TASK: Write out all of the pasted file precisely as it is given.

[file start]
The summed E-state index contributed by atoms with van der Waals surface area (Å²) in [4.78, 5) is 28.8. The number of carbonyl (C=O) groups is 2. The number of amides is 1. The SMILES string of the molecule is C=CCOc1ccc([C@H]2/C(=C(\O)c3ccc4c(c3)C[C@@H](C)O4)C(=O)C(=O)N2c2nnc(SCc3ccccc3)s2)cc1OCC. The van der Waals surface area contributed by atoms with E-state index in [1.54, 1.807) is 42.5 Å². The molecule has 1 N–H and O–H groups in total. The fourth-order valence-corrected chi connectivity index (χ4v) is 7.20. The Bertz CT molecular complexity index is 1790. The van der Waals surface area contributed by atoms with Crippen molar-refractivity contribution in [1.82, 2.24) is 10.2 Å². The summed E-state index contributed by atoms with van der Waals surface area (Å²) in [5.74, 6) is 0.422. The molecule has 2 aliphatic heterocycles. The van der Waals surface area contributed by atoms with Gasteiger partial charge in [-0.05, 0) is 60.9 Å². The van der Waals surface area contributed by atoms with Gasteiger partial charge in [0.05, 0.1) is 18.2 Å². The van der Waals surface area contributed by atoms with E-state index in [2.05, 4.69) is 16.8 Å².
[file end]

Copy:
The summed E-state index contributed by atoms with van der Waals surface area (Å²) in [4.78, 5) is 28.8. The number of carbonyl (C=O) groups is 2. The number of amides is 1. The SMILES string of the molecule is C=CCOc1ccc([C@H]2/C(=C(\O)c3ccc4c(c3)C[C@@H](C)O4)C(=O)C(=O)N2c2nnc(SCc3ccccc3)s2)cc1OCC. The van der Waals surface area contributed by atoms with E-state index in [1.54, 1.807) is 42.5 Å². The molecule has 1 N–H and O–H groups in total. The fourth-order valence-corrected chi connectivity index (χ4v) is 7.20. The Bertz CT molecular complexity index is 1790. The van der Waals surface area contributed by atoms with Crippen molar-refractivity contribution in [1.82, 2.24) is 10.2 Å². The summed E-state index contributed by atoms with van der Waals surface area (Å²) in [5.74, 6) is 0.422. The molecule has 2 aliphatic heterocycles. The van der Waals surface area contributed by atoms with Gasteiger partial charge in [-0.05, 0) is 60.9 Å². The van der Waals surface area contributed by atoms with Gasteiger partial charge in [0.05, 0.1) is 18.2 Å². The van der Waals surface area contributed by atoms with E-state index in [2.05, 4.69) is 16.8 Å².